Please note: As of January 20, 2017, information in some news releases may be out of date or not reflect current policies.
WHD News Release: [04/17/2013]
Contact Name: Deanne Amaden or Jose A. Carnevali
Phone Number: (415) 625-2630 or x2631
Email: Amaden.Deanne@dol.gov or Carnevali.Jose@dol.gov
Release Number: 13-0572-SAN
Judge orders Arizona worker be offered reinstatement, paid back wages and expenses under Family and Medical Leave Act following US Labor investigation
Driver and family lost income, critical health care coverage when company changed hands
PHOENIX A U.S. district court judge in Phoenix by a consent judgment has ordered that an Arizona delivery driver be offered reinstatement and receive back pay and reimbursement of medical expenses under the Family and Medical Leave Act.
The U.S. Department of Labor's Wage and Hour Division found that DS Waters of America Inc. discriminated against the driver when it failed to reinstate him at the end of an approved FMLA-covered leave period. The Atlanta, Ga.-based employer, doing business as Sparkletts, acquired Mesa-based O Premium Waters shortly after the employee began the leave. The department's investigation determined that Sparkletts, as the successor company, had a legal obligation to allow this employee to complete his leave and then restore him to an equivalent position as required by the act.
Since 1993, the FMLA has helped covered workers in this country balance work and family responsibilities by providing job protected leave to care for their own serious health condition or that of a family member. The law allows workers to take up to 12 weeks of unpaid leave annually, including to bond with a newborn, newly adopted or newly placed child or care for a seriously ill child, spouse or parent, without fear of losing their jobs.
"Twenty years ago, the FMLA codified a simple and fundamental principle in this country: Workers should not have to choose between the job they need and the family members they love and who need their care," said acting Secretary of Labor Seth D. Harris. "Employers must abide by this principle in both their policies and practices."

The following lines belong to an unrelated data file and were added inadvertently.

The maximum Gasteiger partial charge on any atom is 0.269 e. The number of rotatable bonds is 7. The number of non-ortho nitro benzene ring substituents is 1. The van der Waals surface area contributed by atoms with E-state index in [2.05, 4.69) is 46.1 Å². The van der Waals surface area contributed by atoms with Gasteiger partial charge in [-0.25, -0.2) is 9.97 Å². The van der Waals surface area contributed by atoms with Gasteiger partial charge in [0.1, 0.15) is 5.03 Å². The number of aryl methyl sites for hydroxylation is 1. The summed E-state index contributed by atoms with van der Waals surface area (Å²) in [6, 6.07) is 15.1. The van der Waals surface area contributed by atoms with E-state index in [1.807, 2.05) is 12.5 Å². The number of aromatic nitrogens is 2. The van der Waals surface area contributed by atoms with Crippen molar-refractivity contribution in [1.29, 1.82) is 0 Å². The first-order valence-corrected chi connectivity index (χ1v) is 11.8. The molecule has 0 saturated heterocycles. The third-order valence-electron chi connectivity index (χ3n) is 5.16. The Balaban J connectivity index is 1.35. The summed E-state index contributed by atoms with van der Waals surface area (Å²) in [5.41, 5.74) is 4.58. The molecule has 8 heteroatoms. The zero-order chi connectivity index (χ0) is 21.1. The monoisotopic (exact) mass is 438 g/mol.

"This case is a real victory for workers and families seeking justice against unlawful employment practices," added Mary Beth Maxwell, acting deputy administrator of the Wage and Hour Division. "An employee was suddenly left without a job, paycheck or medical benefits when the company changed hands. He and his family suffered emotional and financial stress at a time when they could least afford it."
The department's investigation determined that, at the time of the acquisition, Sparkletts hired approximately 87 percent of O Premium Waters' drivers at the Mesa location but excluded the driver on approved medical leave. Sparkletts' refusal to rehire the employee and continue the employment benefits he had as an employee of O Premium Waters, including medical, dental and vision insurance for him and his family, violated the law.
To resolve the violations, the company has been required to make an offer of employment with full seniority credit and reimburse the worker $31,464 in out-of-pocket medical expenses, in addition to paying him $26,871 in back wages.
This case was filed in the U.S. District Court for the District of Arizona, and the department was represented by its regional Office of the Solicitor in San Francisco. For more information on federal wage laws, call the Wage and Hour Division's toll-free helpline at 866-4US-WAGE (487-9243) or its Phoenix office at 602-514-7100. Information is also available at http://www.dol.gov/whd/.